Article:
In an introduction written in 1920 for the then projected French and German editions of his book, Imperialism, Lenin stated:

The Brest-Litovsk Peace, dictated by monarchist Germany, followed by the infinitely more bestial and ignominious Versailles Peace, dictated by the “democratic” American and French Republics along with “free” England – all this has performed a most beneficent service to mankind, by exposing both the hired pen-and-ink coolies of imperialism as well as the reactionary townspeople, even if they do call themselves pacifists and socialists – the same townspeople who sang paeans of praise to ‘Wilsonism’ and who argued that peace and reforms are possible under imperialism.” (Loc. cit., vol.XIX, p.75.)


... Many religiously believed in the purity of the aims of the Allies; but now all this has been exposed, and everybody can see that the notorious Allies, who have dictated terms to Germany even more monstrous than those of the Brest-Litovsk Peace, are robbers no less than the German imperialists. (Loc. cit., vol.XXIII, pp.303-4. English Edition.)

And again:

But what do we find the Wilsons doing to defeated Germany? See what a picture of world relations is unfolding before our eyes! This picture, from which we get our idea of what the Wilson gentry are offering their friends, is a million and a trillion times more convincing. What we are arguing over, the Wilsons would settle in a trice. These gentry – the free billionaires, the most humane people in the world – would wean their friends in a trice even of thinking, let alone talking of “independence” of any sort. (Idem, p.442.)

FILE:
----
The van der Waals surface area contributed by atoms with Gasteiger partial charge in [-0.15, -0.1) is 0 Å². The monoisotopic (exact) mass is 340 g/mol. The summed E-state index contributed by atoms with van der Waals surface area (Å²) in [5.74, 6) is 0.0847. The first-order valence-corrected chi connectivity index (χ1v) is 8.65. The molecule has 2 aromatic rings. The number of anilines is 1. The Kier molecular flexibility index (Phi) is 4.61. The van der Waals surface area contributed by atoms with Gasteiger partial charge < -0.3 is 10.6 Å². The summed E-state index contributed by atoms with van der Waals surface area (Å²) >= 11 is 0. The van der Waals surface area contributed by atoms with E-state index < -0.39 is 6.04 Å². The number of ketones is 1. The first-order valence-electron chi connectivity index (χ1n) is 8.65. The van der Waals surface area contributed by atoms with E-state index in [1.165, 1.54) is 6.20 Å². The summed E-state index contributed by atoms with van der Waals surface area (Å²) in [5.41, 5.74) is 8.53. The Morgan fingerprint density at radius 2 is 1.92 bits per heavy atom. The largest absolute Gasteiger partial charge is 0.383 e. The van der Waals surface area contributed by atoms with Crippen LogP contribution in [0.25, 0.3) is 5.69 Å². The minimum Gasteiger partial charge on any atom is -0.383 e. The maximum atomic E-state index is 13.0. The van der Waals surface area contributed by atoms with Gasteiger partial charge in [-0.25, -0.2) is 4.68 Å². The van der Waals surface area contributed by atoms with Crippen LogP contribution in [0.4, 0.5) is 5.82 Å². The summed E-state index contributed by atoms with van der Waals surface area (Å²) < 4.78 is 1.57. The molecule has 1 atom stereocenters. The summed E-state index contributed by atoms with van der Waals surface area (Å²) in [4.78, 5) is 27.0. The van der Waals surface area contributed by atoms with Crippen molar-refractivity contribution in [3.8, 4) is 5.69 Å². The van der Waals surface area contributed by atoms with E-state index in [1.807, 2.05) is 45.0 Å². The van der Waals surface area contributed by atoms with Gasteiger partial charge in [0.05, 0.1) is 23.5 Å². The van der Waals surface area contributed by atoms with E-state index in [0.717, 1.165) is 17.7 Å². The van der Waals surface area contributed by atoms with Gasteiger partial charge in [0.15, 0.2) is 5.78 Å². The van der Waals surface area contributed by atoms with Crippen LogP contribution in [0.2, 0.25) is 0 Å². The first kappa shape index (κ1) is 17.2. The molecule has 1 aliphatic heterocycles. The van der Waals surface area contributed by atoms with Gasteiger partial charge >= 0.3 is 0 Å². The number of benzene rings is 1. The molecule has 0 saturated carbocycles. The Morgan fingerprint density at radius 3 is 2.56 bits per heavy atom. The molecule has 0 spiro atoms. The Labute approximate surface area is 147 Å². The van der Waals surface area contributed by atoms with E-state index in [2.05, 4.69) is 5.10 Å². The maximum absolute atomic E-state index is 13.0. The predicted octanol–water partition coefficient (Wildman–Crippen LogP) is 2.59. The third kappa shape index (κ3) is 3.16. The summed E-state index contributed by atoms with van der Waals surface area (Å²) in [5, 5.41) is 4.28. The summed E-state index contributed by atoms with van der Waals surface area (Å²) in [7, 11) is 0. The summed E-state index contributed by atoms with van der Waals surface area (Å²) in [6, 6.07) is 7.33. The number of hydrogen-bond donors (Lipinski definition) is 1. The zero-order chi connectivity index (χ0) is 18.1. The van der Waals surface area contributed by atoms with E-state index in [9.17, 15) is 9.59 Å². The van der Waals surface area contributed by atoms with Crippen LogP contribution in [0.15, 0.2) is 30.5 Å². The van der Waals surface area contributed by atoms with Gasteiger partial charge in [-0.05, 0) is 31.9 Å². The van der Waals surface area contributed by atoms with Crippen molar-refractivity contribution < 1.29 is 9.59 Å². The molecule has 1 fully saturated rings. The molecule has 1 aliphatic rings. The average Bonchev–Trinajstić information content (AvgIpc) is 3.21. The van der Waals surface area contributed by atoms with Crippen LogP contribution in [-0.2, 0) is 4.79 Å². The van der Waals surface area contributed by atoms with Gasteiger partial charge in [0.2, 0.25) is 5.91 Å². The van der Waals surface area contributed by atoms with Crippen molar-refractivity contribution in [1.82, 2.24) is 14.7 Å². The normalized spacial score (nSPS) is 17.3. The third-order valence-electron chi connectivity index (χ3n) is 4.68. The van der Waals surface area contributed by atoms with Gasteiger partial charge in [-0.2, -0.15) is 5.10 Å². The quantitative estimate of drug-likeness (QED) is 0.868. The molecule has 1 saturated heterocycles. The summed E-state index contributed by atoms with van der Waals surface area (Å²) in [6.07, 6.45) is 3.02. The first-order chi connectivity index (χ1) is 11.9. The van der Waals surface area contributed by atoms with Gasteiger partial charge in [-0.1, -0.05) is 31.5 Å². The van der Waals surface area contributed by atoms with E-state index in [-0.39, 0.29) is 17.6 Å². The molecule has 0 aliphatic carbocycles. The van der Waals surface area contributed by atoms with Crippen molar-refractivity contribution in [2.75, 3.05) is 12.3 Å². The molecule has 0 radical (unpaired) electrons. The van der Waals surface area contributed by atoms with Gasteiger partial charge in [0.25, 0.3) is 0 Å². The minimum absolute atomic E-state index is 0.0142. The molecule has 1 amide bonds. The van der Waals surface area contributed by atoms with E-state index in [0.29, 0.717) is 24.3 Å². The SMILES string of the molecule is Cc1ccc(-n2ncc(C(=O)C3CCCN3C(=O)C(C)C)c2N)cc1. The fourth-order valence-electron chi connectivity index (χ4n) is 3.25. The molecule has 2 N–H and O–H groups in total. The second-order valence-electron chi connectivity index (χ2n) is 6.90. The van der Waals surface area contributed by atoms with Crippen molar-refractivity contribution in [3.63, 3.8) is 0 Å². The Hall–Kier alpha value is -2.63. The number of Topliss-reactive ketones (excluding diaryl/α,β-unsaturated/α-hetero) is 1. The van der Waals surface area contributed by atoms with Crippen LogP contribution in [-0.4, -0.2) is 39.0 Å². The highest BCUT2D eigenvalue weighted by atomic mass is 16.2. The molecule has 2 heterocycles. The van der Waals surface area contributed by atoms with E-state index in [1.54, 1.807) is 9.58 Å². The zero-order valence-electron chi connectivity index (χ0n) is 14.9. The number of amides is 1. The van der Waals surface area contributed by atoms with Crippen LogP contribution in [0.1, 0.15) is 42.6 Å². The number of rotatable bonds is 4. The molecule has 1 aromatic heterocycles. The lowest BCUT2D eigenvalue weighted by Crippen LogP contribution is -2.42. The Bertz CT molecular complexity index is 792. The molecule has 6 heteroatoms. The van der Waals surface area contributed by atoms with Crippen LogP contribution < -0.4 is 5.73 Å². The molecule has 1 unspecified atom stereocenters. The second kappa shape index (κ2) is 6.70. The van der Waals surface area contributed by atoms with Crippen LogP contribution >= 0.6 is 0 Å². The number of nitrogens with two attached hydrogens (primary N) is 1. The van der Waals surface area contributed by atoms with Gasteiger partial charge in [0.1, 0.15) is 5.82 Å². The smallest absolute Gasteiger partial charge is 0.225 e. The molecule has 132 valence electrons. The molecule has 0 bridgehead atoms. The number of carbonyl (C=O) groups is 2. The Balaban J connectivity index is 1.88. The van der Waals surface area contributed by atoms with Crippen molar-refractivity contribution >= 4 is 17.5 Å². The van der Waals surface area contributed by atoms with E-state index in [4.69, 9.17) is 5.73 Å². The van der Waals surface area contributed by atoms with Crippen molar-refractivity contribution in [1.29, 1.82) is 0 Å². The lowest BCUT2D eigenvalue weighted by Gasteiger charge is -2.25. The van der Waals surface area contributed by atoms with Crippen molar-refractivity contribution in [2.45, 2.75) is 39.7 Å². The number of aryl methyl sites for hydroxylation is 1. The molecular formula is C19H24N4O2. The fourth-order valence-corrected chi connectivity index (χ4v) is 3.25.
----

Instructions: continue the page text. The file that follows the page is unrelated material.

And again:

Until now the petty bourgeoisie hoped that the British, French and Americans stood for real democracy; until now it still cherished that illusion; but now that illusion is being completely dispelled by the peace that is being imposed on Austria and Germany. The British are behaving as if they had made it their special purpose to prove the correctness of the Bolshevik views on international imperialism. The British, French and Americans are behaving as if they made it their purpose to prove that the Bolsheviks were right. (Idem, p.329.)

And again:

And now history, with the malicious irony characteristic of it, has brought it about that, after German imperialism, it is now the turn of Anglo-French imperialism to expose itself, and it is doing it thoroughly. And we declare to the Russian, German and Austrian working class masses: “These are not the Russian serf troops of 1848! They are going to crush a people which is about to liberate itself from capitalism – to strangle a revolution.” And we say with absolute confidence that this gorged beast will meet its doom, just as did the beast of German imperialism. (Idem, pp.282-3.)